check and therefore add_edge() is amortized constant time. This means that it if you
 don't care whether the graph has parallel edges, or know that the input to the
 graph does not contain them, then it is better to use the sequencebased OutEdgeList.
 The `add_edge()` for the sequencebased OutEdgeList is implemented with `push_front()`
 or `push_back()`. However, for `std::list` and `std::slist` this operation will
 typically be faster than with `std::vector` which occasionally reallocates
 and copies all elements.
 ]
 ]
 [
 [`remove_edge()`]
 [
 For sequencebased OutEdgeList types this operation is implemented with `std::remove_if()`
 which means the average time is E/V. For setbased OutEdgeList types this is implemented
 with the `erase()` member function, which has average time log(E/V).
 ]
 ]
 [
 [`edge()`]
 [
 The time complexity for this operation is O(E/V) when the OutEdgeList type is a Sequence
 and it is O(log(E/V)) when the OutEdgeList type is an AssociativeContainer.
 ]
 ]
 [
 [`clear_vertex()`]
 [
 For directed graphs with sequencebased OutEdgeList types the time complexity is O(V + E),
 while for associative container based OutEdgeList types the operation is faster, with
 time complexity O(V log(E/V)). For undirected graphs this operation is O(E2/V2) or
 O(E/V log(E/V)).
 ]
 ]
 [
 [`remove_vertex()`]
 [
 The time complexity for this operation is O(V + E) regardless of the OutEdgeList type.
 ]
 ]
 [
 [`out_edge_iterator::operator++()`]
 [
 This operation is constant time and exhibits a similar speed ordering as
 the `out_edge_iterator` with respect to the OutEdgeList selection.
 ]
 ]

 [
 [`in_edge_iterator::operator++()`]
 [
 This operation is constant time and fast (same speed as incrementing a pointer).
 The selection of OneD does not affect the speed of this operation.
 ]
 ]
 [
 [`vertex_iterator::operator++()`]
 [
 This operation is constant time and exhibits a similar speed ordering as the
 out_edge_iterator with respect to the OutEdgeList selection. Traversing through the
 whole edge set is O(V + E).
 ]
 ]
 [
 [`adjacency_iterator::operator++()`]
 [
 This operation is constant time and exhibits a similar speed ordering as
 the out_edge_iterator with respect to the OutEdgeList selection.
 ]
 ]
+ [[Operation] [Performance Considerations]]
+ [
+ [`add_edge()`]
+ [
+ When the OutEdgeList is a UniqueAssociativeContainer like `std::set` the absence of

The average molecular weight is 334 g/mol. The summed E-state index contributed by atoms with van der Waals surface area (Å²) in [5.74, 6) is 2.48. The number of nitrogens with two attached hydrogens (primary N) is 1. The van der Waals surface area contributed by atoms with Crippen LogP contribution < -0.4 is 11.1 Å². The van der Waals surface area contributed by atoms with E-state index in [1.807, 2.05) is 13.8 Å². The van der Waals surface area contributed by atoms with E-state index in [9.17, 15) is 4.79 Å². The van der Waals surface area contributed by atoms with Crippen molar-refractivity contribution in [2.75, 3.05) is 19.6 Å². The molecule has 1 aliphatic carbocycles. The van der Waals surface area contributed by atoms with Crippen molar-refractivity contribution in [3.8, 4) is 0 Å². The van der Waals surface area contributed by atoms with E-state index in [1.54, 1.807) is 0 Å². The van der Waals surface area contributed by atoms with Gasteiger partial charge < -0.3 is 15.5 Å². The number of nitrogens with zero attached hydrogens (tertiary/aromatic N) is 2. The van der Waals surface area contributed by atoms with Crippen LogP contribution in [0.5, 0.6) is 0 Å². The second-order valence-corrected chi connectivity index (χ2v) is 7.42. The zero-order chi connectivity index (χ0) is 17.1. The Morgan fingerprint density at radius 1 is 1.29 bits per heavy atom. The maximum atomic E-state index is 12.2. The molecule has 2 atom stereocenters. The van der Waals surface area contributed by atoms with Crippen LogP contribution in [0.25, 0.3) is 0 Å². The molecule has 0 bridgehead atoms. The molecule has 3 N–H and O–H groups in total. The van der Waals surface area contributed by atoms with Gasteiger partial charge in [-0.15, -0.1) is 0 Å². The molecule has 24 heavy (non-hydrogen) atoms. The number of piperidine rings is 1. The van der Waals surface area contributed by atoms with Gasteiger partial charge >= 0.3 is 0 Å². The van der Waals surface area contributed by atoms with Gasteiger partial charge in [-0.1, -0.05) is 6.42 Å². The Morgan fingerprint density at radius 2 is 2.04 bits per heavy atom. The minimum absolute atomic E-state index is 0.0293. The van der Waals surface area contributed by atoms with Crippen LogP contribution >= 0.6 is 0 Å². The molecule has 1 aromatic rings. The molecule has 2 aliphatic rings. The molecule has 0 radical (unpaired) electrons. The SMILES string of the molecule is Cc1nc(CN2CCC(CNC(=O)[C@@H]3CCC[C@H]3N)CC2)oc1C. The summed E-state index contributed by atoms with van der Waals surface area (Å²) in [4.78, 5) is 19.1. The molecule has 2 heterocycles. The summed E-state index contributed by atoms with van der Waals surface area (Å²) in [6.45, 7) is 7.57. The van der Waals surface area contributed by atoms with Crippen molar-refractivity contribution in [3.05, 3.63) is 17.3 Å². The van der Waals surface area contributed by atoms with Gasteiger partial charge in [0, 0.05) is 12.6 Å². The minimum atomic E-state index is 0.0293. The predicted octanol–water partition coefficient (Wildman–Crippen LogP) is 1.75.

+ parallel edges is enforced when an edge is added. The extra lookup involved has time
+ complexity O(log(E/V)). The OutEdgeList types that model Sequence do not perform this
+ check and therefore add_edge() is amortized constant time. This means that it if you
+ don't care whether the graph has parallel edges, or know that the input to the
+ graph does not contain them, then it is better to use the sequencebased OutEdgeList.
+ The `add_edge()` for the sequencebased OutEdgeList is implemented with `push_front()`
+ or `push_back()`. However, for `std::list` and `std::slist` this operation will
+ typically be faster than with `std::vector` which occasionally reallocates
+ and copies all elements.
+ ]
+ ]
+ [
+ [`remove_edge()`]
+ [
+ For sequencebased OutEdgeList types this operation is implemented with `std::remove_if()`
+ which means the average time is E/V. For setbased OutEdgeList types this is implemented
+ with the `erase()` member function, which has average time log(E/V).
+ ]
+ ]
+ [
+ [`edge()`]
+ [
+ The time complexity for this operation is O(E/V) when the OutEdgeList type is a Sequence
+ and it is O(log(E/V)) when the OutEdgeList type is an AssociativeContainer.
+ ]
+ ]
+ [
+ [`clear_vertex()`]
+ [
+ For directed graphs with sequencebased OutEdgeList types the time complexity is O(V + E),
+ while for associative container based OutEdgeList types the operation is faster, with
+ time complexity O(V log(E/V)). For undirected graphs this operation is O(E2/V2) or
+ O(E/V log(E/V)).
+ ]
+ ]
+ [
+ [`remove_vertex()`]
+ [
+ The time complexity for this operation is O(V + E) regardless of the OutEdgeList type.
+ ]
+ ]
+ [
+ [`out_edge_iterator::operator++()`]
+ [
+ This operation is constant time and exhibits a similar speed ordering as
+ the `out_edge_iterator` with respect to the OutEdgeList selection.
+ ]
+ ]
+
+ [
+ [`in_edge_iterator::operator++()`]
+ [
+ This operation is constant time and fast (same speed as incrementing a pointer).
+ The selection of OneD does not affect the speed of this operation.
+ ]
+ ]
+ [
+ [`vertex_iterator::operator++()`]
+ [
+ This operation is constant time and exhibits a similar speed ordering as the
+ out_edge_iterator with respect to the OutEdgeList selection. Traversing through the
+ whole edge set is O(V + E).
+ ]
+ ]
+ [
+ [`adjacency_iterator::operator++()`]
+ [